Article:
Daily Dose: Pena's unique season ends

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Carlos Pena’s strange season came to an end Monday when CC Sabathia broke two fingers on his left hand with a fastball in the first inning. Pena will miss the remaining four weeks after hitting .227/.356/.537 with 39 homers and 100 RBIs in 135 games, leaving him with the highest OPS in baseball history among players with a sub-.230 batting average. In fact, it isn’t even close.
On the strength of 39 homers, 25 doubles, and 87 walks Pena finishes with an .893 OPS. No one else has cracked even .830 while hitting under .230 and qualifying for the batting title, and Gene Tenace in 1978, Roy Cullenbine in 1947, and Pat Seerey in 1946 are the only guys to top .800. Pena also narrowly missed finishing with more homers (39) than singles (41), which is just Barry Bonds and Mark McGwire territory.
While the Rays turn to Willy Aybar to replace one of the AL’s most productive hitters, here are some other notes from around baseball …


* Cardinals closer Ryan Franklin is getting a few games off this week after struggling recently, so Chris Carpenter took matters into his own hands Monday afternoon with a complete-game shutout versus the Brewers. Jody Gerut’s double in the fifth inning was the lone hit allowed by Carpenter, who needed just 99 pitches to record 27 outs and racked up double-digit strikeouts for the third time this season.
His first shutout since 2006 and 11th straight victory allowed Carpenter to pass Zack Greinke for MLB’s lowest ERA at 2.16 and he trails only teammate Adam Wainwright in wins with 16. Tim Lincecum once seemed like a lock for back-to-back Cy Youngs, but he’s now 13-5 with a 2.34 ERA and 233/55 K/BB ratio in 200 innings compared to Carpenter at 16-3 with a 2.16 ERA and 129/30 K/BB ratio in 167 frames.
* Jamie Moyer was bumped from the Phillies’ rotation for Pedro Martinez last month, but came up big when called upon to make a spot start Monday. J.A. Happ suffered a strained oblique muscle while taking batting practice over the weekend, so Moyer stepped in for him Monday afternoon and held the Astros to two runs over six innings before Chan Ho Park blew what would’ve been his first win as a starter since July.
AL Quick Hits: Josh Hamilton (back) will be sidelined until at least the weekend after receiving a second root-nerve injection Monday … Tim Wakefield (back) has been scratched from his Friday start and will likely be given the next two weeks off … Mark Buehrle threw seven innings of one-run ball Monday to win for the first time since his perfect game on July 23 … Zack Greinke will get some extra rest after throwing 125 pitches Saturday … Aaron Hill left Monday’s game after three innings when his wife went into labor … CC Sabathia and Matt Garza got stuck with no-decisions Monday by matching each other with seven innings of one-run ball … Brett Gardner came off the shelf Monday and will resume splitting time with Melky Cabrera … Josh Beckett lost Monday, but turned in his first Quality Start since August 12 … Billy Butler went deep twice Monday and is hitting .300 with 59 extra-base hits … Jed Lowrie (wrist) returned from the disabled list Monday, but will be eased back into the lineup.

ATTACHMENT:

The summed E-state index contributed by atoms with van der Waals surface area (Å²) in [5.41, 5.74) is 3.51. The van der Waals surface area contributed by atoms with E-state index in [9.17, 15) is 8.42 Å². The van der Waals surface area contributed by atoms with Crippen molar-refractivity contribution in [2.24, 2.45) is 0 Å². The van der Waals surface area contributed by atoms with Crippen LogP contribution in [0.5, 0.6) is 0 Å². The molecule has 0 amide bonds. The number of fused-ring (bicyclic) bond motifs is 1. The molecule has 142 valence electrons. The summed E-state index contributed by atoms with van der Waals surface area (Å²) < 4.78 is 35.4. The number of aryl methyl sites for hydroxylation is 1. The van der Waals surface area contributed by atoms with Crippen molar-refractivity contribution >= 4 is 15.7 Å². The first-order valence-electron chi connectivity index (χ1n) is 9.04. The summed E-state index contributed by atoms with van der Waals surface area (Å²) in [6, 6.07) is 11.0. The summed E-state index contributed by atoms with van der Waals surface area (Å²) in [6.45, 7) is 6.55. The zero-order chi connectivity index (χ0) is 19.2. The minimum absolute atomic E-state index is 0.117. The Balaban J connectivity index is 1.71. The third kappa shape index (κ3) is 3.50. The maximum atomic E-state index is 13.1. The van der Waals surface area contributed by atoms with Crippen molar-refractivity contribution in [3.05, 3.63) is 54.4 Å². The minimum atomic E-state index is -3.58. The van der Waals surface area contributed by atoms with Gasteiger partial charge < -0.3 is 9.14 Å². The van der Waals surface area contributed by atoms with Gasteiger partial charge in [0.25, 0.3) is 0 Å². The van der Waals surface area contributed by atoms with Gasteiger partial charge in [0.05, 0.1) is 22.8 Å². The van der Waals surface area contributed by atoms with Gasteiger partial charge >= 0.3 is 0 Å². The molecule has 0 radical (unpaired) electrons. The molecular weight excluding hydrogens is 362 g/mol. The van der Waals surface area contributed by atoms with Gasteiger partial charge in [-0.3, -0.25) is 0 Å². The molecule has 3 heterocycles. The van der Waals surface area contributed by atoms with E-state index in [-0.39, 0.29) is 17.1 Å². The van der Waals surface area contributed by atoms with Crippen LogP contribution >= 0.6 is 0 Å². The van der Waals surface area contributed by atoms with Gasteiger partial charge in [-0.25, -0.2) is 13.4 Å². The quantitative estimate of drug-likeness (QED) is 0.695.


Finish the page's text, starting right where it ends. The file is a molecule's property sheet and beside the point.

NL Quick Hits: Brad Penny tossed seven innings of two-run ball Monday, making him 2-0 with a 1.20 ERA for the Giants … Carlos Marmol is now 6-for-6 converting saves since taking over at closer following Monday’s perfect inning … Ryan Braun missed Monday’s game with a sore shoulder and Mike Cameron (hamstring) will be out until at least Friday, but Corey Hart (appendicitis) is due back Tuesday … Troy Tulowitzki exited Monday’s game with a strained back … Kyle Lohse came off the shelf Monday and is slated to start Saturday, but will be available in relief for now … Chris Young followed up Sunday’s three-homer game with another bomb Monday … Dave Bush figures to remain in the rotation after Monday’s outing was his first Quality Start since May 19 … Casey Blake (hamstring) sat out a third straight game Monday as Ronnie Belliard went 3-for-4 with a homer in his place … Freddy Sanchez returned from the disabled list Monday, so Juan Uribe shifted to third base and drove in five runs.

Report: Yankees close to trading Aroldis Chapman

NEW YORK, NY - MAY 09:  Aroldis Chapman #54 of the New York Yankees pitches in the ninth inning against the Kansas City Royals at Yankee Stadium on May 9, 2016 in the Bronx borough of New York City.  (Photo by Jim McIsaac/Getty Images)